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It all started with a cycle along the spine of England in 2009, then in 2010 a cycle south across Europe and a follow-up book. In 2013 I crossed Europe again from east to west, on the same bike, Reggie

The journey continues in 2014. The second book – Along The Med on a Bike Called Reggie – is due out in July and there is a third (and final?) European bicycle journey to plan for 2015 or 2016 from Santiago de Compostela, Spain to Trondheim, Norway, perhaps even to North Cape to see the midnight sun… Stayed tuned!


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“Inspired by Olympic athletes, secondary school teacher & naive touring cyclist Andrew Sykes set off on a trans-continental cycling adventure from his home in southern England along pilgrimage route to Rome & beyond. A comical tale recounting the highs & lows of six weeks in the saddle, for cyclists and non-cyclists alike!”Screen Shot 2013-08-31 at 12.17.37

As you are looking around the site, click play below, leave this window open and listen to my BBC interview recorded at the end of August 2011. Enjoy!

Andrew

13 responses to “

  1. Hi Andrew! How about an interview to a bloger from Greece?
    Best wishes!
    Kostas

  2. Hi Andrew,
    Thanks for following me on Twitter. You may / not be interested in reading http://citrusimages.co.uk/a-gentlemens-ride-through-the-pyrenees/ a ride that started in 1991 and is now a ten year repeat by a group of aging cyclists. We plan on going back to repeat it in 2021. Perhaps not very adventurous, but we enjoy it, camping wherever we can and enjoying the peace and quiet of Pyrenean roads. In the meantime I will look up ‘Reggie’ Regards,

    Ian McVety

  3. Great project! If You’ll need any help passing trough Croatia (Dalmatian region and coast) pleas contact us! http://www.dalmatiaexplorer.com/en/ ;)

  4. Pagan Cidergod

    One more thing, I’d recommend the beer as well as the coffee. In particular I would recommend Korca, a dark beer from the town of that name in the South, and Peja, a pale, etherial beer, so light it’s almost not there but at the same time delicious (hope that makes some sort of sense) from the town of that name in Kosovo. The raki is good too, the equivalent of grappe in Italy but much smoother and drinkable.

  5. Pagan Cidergod

    Nice actions. For me the nicest action was when I was coming out of Perrenjas mid morning up a steep road into the mountains towards the Macedonian border under exceptionally heavy rain. A bunch of young blokes stopped me and took me into a restaurant to buy me coffees. They had about as many words of English as I have Albanian but combined with a bit of sign language and a bit of intuition we managed to get along OK.

  6. Dear Andrew,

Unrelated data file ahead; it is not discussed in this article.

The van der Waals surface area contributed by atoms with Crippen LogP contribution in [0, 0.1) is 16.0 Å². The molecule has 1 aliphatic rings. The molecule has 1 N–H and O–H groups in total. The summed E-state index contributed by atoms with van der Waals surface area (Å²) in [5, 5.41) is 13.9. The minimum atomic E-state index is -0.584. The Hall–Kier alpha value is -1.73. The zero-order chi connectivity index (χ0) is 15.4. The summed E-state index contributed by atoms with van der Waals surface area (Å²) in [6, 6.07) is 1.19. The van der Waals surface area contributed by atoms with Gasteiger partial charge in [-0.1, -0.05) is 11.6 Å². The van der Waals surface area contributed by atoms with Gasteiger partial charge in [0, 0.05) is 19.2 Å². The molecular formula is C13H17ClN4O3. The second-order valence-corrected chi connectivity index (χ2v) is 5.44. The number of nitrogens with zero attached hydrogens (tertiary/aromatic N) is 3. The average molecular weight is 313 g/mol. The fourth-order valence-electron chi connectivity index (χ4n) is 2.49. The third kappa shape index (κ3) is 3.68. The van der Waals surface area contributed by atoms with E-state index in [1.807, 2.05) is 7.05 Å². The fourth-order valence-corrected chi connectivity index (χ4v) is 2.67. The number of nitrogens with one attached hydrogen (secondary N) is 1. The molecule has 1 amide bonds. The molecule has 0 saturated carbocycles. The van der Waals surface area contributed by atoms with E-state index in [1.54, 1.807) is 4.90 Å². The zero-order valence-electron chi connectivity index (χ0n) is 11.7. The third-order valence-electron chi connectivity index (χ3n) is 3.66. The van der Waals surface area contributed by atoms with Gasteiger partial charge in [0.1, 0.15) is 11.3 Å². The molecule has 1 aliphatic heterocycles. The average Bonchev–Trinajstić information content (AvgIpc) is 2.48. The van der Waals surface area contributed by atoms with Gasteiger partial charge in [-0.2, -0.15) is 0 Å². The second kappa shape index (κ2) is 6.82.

I just got the link to your blog on your cycling trip from Greece to Portugal from a cycling buddy with whom I will be continuing our summer biking trip that started last year in Dresden and will hopefully eventually take us to the Black Sea. This year (starting this Friday) will be doing the stretch from Vienna to as far as we get in Hungary in 10 days.
    Your adventures in Albania are of particular interest to me (US citizen, born in Germany and, after growing up in the States and taking a long trip after my studies, in Germany for about 35 years now thanks to my German wife) because my mother was born in Albania and I still haven’t managed to go there. A nephew of mine spent several days there but said the people weren’t very friendly and, of course, there was the language problem that you also encountered.
    Anyway I’m looking forward to hearing more about your trip – whenever I get around to planning a trip, I may get in touch to get some advice.
    Until then happy cycling!
    Mike Meadows

    • Hi
      Feel free to get in touch when you do. You may be interested in reading my comments about cycling day 11 just posted. As for the people… Most don’t speak English but I’ve been managing to communicate fine. They are as nice as you’d find anywhere else I suppose and I’ve be on the receiving end of some very nice actions.
      Good luck planning your trip
      Andrew

    • Pagan Cidergod

      I spent 4 days crossing Albania last year on a bike from Durres on the coast to Tirane and thence to Elbasan and Perrenjas and onwards into Macedonia and I found the Albanian people to be exceptionally friendly. I think it’s the sort of country where you get what you give. Learning a few words of Albanian beforehand certainly helped as although a few people in Tirane speak a little English (and some there speak very good English), outside the capital only a few have a smattering. There are more people with a bit of Italian and German than English as some people have worked in these countries for a while. The coffee is more or less uniformly good though.

  7. Andrew, I’ll be in Portugal from 12th June for eight days. I’ll be having a look at cycling routes along the coast from Vila Real de Santo Antonio westwards to Cabo de San Vicente. All the best for your ride. I am enjoying the adventures of Reggie on my Kindle.

    John

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